Anne Wu

On a walk through my neighborhood of Flushing, Queens, I might encounter a brick house
hand-painted with rich turquoise accents, a stainless steel gate with a loose emblem tied on
with a shoelace, or an iron railing with CDs hanging off its balusters by plastic packing rope.
I am struck by moments like these because they evoke human presence, giving the landscape
texture and rhythm. I pause to take a photograph, adding the image to a glossary of
encounters, which eventually become the lexicon of shapes and patterns that inform my
sculptures and installations.
My work highlights geometric patterns, imported materials, and construction techniques specific to Chinese immigrant enclaves in New York City, such as polished stainless steel, lozenge-shaped emblems, auspicious symbols, and floral motifs. For a diasporic community and their nuanced relationship to home, these ornamental elements bridge time and distance.
I use these elements within my installations to offer viewers cues that connect them with the
poetic narrative implicit in the work. Playing with materiality and form, I build recognizable
architectural forms using steel, rigid foam, or wood, incorporating incense sticks and plaster
casts of fruits and sacred objects to emulate familiar emblems and designs.
I am particularly drawn to doors, window guards, railings, and arches—architectural
thresholds that separate public and private life—especially when their decorative features
reveal something about the inhabitants within, whether it is taste, aspiration, or longing. In A
Patterned Universe, I created an installation of interconnected portals using imported stainless
steel commonly found in Chinese enclaves throughout the world. A conduit linking multiple
places physically and metaphorically, this material stakes a claim through its flashy
presentation as a symbol of self-identification. My installation turned the ordinarily ornamental
stainless steel into a structural frame, allowing viewers to move through the peripheral space
between sidewalk and front door.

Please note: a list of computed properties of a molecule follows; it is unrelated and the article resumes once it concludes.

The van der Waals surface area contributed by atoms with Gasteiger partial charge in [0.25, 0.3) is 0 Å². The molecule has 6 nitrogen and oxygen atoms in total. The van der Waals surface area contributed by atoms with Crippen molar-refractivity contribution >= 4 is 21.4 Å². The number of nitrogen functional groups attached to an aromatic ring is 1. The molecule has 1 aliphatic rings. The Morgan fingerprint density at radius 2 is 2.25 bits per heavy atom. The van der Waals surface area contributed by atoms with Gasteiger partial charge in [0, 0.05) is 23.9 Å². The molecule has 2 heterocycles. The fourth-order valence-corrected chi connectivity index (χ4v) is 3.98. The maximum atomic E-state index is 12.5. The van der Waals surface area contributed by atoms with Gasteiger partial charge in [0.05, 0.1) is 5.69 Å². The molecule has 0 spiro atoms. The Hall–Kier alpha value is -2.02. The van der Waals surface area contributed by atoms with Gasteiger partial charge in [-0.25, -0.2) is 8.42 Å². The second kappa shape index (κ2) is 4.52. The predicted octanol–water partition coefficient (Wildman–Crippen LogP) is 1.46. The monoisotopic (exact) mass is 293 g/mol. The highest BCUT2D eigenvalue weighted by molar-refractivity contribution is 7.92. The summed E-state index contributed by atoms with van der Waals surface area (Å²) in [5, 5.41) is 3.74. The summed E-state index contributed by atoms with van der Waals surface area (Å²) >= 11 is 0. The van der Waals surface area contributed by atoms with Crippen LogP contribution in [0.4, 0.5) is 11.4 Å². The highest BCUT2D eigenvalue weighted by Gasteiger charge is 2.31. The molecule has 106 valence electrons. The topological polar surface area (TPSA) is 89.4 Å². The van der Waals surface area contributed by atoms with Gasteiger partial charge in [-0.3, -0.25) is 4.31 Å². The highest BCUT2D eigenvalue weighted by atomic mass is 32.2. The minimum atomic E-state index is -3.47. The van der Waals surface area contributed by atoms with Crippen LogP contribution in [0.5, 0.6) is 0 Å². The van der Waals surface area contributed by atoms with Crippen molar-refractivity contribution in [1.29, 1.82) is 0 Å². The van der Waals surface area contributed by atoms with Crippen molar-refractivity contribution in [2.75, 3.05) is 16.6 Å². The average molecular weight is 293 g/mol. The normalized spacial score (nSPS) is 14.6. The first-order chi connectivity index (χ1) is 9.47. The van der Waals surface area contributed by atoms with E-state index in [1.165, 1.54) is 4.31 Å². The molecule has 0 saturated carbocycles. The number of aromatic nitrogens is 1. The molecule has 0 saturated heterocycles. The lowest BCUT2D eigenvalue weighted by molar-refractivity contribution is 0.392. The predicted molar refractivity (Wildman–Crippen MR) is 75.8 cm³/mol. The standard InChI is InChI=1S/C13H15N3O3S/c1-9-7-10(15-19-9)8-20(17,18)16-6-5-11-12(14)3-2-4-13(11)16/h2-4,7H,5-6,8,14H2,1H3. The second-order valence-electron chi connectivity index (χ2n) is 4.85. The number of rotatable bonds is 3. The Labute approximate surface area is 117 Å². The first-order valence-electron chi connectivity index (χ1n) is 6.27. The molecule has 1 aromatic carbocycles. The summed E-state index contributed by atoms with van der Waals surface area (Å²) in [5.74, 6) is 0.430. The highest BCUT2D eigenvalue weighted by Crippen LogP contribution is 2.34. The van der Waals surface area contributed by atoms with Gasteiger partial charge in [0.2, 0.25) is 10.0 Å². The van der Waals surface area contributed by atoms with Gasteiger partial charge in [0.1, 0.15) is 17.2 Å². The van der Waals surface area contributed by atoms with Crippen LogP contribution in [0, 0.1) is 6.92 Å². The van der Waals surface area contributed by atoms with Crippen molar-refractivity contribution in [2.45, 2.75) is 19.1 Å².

Along with regionally-specific architectural elements and patterns, my work features objects from commercial hubs like Asian supermarkets and 99-cent stores, where everyday items are first circulated globally, then locally. These items reflect not only the needs of a community, but also a shared sensibility. Plastic packing rope, incense sticks, and Chinese New Year calendars, for instance, are used throughout several of my works. These ubiquitously low-cost items can be found in domestic and commercial spaces in Chinatowns and Chinese enclaves, reflecting an intertwined relationship between aesthetics and functionality. I want to
monumentalize their value as aesthetic objects, while also signaling the commodification of
cultural imagery and the ways in which this circulation of goods and symbols creates a new
visual vocabulary.

The inquiries in my studio are symbiotic to the ongoing conversations about the diasporic East
Asian experience within the American socio-political landscape. How do we contend with
recurring dialogue that surrounds ideas of in-betweenness and the unfinished? How can I, as a visual artist, offer alternative forms of language for locales that embody these terms? My sculptures often appear to trail off mid-sentence, as if pausing in the process of creating themselves. It is in that lingering ellipsis that a space can be carved out for potential, imagination and invention.